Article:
Issue Brief on “Decoding Modi’s U.S. Visit: Analyzing the Ramifications and Implications for South Asia”


On 10 May 2023, a press release from the White House announced that President Joe Biden and First Lady Jill Biden will host Indian Prime Minister Narendra Modi for an Official State Visit.[1] The visit, expected between June 21-24, 2023, is to affirm the deep and close partnership between Washington and New Delhi. The press release broadly stated three strategic objectives of the visit. First, the joint commitment of the two nations for ensuring free and secure ‘Indo-Pacific’ region. Second, the elevation of strategic technology partnerships. Third, expanding educational and people-to-people ties, and confronting mutual challenges such as workforce development, health security and climate change.  The visit comes at a time when India has, through several moves, implied its lack of willingness to accommodate the U.S.’s strategic vision. India’s current posture towards China at best suggests strategic ambiguity; therefore, despite Washington’s unconditional and unrestrained support, New Delhi would seemingly not be ready or able to counter the ‘dragon’ at its doorstep. On the other hand, the U.S. support to India will further regional instability, especially between India and Pakistan.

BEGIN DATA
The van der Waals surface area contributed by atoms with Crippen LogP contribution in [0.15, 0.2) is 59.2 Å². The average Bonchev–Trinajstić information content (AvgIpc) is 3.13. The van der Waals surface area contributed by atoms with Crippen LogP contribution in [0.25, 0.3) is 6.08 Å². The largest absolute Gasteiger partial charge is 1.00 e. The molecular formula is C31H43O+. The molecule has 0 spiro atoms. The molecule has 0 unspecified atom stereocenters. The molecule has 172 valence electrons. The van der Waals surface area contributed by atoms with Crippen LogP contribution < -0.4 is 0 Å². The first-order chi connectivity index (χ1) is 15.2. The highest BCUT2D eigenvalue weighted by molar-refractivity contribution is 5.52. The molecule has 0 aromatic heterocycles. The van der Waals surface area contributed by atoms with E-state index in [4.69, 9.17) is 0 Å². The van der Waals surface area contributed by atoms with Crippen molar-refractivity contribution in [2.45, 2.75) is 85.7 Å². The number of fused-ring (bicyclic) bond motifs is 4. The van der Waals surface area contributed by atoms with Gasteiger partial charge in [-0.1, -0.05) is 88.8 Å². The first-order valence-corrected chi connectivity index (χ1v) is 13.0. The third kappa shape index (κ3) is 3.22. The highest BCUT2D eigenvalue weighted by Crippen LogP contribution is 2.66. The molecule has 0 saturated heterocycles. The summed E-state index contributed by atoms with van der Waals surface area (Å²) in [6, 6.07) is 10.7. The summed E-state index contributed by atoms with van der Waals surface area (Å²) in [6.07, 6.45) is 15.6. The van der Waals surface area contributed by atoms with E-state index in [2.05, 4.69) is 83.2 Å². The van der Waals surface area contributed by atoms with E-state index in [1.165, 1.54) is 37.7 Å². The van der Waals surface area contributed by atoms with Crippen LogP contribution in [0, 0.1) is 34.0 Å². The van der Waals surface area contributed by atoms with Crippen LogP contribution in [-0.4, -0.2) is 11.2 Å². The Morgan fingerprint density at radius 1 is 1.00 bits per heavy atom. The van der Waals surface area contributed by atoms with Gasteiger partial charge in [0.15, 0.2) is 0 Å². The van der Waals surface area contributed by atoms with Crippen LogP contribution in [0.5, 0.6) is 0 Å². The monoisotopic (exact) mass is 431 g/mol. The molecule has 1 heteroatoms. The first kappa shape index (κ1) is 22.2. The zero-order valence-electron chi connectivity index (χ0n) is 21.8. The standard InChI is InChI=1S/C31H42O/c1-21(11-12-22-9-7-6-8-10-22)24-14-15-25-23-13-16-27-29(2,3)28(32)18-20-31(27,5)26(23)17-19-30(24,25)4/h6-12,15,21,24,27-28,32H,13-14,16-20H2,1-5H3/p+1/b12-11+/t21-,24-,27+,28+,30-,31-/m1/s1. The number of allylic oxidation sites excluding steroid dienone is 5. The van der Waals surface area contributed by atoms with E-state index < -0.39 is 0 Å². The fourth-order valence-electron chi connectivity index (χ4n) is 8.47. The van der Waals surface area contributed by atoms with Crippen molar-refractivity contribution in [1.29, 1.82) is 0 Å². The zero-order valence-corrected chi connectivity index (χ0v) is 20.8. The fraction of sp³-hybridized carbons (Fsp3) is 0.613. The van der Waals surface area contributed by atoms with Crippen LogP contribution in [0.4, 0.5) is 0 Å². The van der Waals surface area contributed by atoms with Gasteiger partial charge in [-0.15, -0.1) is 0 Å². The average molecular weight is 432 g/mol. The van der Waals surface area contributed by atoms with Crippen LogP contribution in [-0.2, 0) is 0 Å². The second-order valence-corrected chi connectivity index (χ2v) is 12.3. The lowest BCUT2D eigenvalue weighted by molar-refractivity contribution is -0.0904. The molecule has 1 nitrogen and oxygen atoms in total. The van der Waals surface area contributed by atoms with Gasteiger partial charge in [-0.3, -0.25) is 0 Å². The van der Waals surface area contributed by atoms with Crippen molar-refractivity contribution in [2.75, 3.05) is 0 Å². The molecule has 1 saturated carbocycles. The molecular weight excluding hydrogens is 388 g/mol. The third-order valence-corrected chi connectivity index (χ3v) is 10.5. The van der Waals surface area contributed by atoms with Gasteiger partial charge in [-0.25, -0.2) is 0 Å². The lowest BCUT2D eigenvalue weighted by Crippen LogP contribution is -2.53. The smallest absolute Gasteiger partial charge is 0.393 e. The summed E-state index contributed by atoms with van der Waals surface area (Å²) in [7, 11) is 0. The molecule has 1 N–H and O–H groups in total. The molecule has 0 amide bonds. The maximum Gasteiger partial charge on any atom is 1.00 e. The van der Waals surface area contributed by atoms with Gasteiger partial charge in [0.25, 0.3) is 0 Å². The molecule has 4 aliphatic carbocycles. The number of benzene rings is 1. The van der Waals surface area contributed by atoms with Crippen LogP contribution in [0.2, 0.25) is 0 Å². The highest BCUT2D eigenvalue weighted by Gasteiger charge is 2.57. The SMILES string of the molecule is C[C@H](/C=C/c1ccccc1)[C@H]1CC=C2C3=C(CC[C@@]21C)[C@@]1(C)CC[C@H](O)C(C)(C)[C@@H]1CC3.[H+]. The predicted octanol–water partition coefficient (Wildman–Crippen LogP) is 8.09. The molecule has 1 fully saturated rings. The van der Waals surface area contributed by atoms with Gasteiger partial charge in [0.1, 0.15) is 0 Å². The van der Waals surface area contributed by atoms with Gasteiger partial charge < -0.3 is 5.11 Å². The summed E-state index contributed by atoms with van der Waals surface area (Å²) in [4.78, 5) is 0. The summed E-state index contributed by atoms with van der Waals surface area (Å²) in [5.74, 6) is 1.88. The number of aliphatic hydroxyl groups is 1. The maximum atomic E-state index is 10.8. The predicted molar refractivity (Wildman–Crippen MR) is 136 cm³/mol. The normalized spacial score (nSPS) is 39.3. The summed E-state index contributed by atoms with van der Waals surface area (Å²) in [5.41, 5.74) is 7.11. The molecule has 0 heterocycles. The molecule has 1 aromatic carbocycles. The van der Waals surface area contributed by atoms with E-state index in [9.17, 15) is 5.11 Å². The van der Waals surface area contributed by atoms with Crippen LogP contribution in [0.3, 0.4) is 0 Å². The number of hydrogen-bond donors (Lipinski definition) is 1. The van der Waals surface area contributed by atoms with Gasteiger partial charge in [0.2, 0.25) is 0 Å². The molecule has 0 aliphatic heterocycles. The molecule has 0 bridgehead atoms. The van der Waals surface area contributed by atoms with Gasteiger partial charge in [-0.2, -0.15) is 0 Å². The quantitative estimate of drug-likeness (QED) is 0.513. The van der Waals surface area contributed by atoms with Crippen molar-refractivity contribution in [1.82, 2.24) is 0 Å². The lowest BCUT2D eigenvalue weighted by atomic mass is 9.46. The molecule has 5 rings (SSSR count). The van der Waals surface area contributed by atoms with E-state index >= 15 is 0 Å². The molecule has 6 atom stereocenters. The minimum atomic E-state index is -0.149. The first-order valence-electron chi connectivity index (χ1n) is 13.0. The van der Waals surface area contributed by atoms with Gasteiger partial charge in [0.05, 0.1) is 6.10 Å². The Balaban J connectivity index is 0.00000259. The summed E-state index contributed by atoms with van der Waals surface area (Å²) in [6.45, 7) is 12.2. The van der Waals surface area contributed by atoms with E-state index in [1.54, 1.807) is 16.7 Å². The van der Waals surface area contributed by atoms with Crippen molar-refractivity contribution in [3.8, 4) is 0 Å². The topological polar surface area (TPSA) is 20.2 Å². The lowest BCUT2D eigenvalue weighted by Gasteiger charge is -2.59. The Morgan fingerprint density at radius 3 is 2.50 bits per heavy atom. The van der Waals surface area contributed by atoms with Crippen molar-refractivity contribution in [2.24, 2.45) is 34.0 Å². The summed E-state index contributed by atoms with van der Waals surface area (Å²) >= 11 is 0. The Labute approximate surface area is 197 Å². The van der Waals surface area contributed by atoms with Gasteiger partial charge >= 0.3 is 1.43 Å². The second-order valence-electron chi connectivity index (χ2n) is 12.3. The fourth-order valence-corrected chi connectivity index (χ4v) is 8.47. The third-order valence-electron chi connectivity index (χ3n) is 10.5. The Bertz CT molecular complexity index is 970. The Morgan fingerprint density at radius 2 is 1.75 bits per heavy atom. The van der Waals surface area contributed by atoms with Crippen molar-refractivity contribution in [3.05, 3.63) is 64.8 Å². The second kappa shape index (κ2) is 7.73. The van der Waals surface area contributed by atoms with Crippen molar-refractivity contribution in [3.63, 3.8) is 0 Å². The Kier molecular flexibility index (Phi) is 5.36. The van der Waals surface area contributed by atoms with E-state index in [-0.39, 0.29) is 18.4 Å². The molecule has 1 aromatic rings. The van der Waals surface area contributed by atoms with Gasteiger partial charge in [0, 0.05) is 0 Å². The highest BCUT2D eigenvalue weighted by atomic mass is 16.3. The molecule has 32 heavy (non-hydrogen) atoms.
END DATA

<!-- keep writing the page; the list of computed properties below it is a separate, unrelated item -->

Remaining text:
Notwithstanding the democratic backslide, internal fissures, human rights violations, minority rights abuses, heightened censorship, and rising populism at home, the BJP government continues to focus on its external front and tout foreign policy ‘achievements.’ The forthcoming visit would be President Modi’s first Official State Visit to the United States. The visit holds significant importance as prior to PM Modi, only two Indian leaders President Radha Krishna (1963) and Prime Minister Manmohan Singh (2009) have been on Official State Visits, while other prominent Indian leaders such as Jawaharlal Nehru, Indira Gandhi and Atal Bihari Vajpayee not been invited on a State Visit.[2] During this visit, he will be attending a state dinner, the U.S.-India Business Council conference, and addressing a Joint Session of Congress (for the second time). Accepting the invitation to speak at the Joint Session of Congress, Mr. Modi tweeted: “India was proud of the Comprehensive Global Strategic Partnership, shared democratic values, ties and support for global peace.”[3] Prior to the visit, the stage is being set by visits of high-level U.S. officials to India, such as U.S. Defence Secretary Lloyd Austin and National Security Advisor Jake Sullivan, to decide which deals will be signed and announced.[4] The U.S. hopes that the visit will ‘consecrate’ India as an important partner, and the Indian government hails the visit as ‘historic.’[5]

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